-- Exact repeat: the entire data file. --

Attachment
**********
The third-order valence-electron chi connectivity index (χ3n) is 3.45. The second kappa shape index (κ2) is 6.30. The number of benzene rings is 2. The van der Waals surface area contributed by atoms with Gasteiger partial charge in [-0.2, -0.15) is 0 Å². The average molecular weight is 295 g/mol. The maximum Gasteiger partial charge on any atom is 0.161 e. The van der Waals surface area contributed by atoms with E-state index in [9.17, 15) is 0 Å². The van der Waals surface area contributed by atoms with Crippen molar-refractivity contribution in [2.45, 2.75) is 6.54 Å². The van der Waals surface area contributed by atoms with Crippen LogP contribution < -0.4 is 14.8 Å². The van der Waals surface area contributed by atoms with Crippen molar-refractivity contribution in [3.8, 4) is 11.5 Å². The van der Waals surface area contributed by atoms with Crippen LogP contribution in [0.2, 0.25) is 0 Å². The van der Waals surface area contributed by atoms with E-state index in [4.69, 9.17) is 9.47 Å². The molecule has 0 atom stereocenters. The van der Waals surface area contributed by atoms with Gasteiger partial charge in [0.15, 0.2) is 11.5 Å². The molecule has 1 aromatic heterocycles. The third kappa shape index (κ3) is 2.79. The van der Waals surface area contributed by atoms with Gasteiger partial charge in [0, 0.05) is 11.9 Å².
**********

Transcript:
The third-order valence-electron chi connectivity index (χ3n) is 3.45. The second kappa shape index (κ2) is 6.30. The number of benzene rings is 2. The van der Waals surface area contributed by atoms with Gasteiger partial charge in [-0.2, -0.15) is 0 Å². The average molecular weight is 295 g/mol. The maximum Gasteiger partial charge on any atom is 0.161 e. The van der Waals surface area contributed by atoms with E-state index in [9.17, 15) is 0 Å². The van der Waals surface area contributed by atoms with Crippen molar-refractivity contribution in [2.45, 2.75) is 6.54 Å². The van der Waals surface area contributed by atoms with Crippen LogP contribution < -0.4 is 14.8 Å². The van der Waals surface area contributed by atoms with Crippen molar-refractivity contribution in [3.8, 4) is 11.5 Å². The van der Waals surface area contributed by atoms with Crippen LogP contribution in [0.2, 0.25) is 0 Å². The van der Waals surface area contributed by atoms with E-state index in [4.69, 9.17) is 9.47 Å². The molecule has 0 atom stereocenters. The van der Waals surface area contributed by atoms with Gasteiger partial charge in [0.15, 0.2) is 11.5 Å². The molecule has 1 aromatic heterocycles. The third kappa shape index (κ3) is 2.79. The van der Waals surface area contributed by atoms with Gasteiger partial charge in [0, 0.05) is 11.9 Å².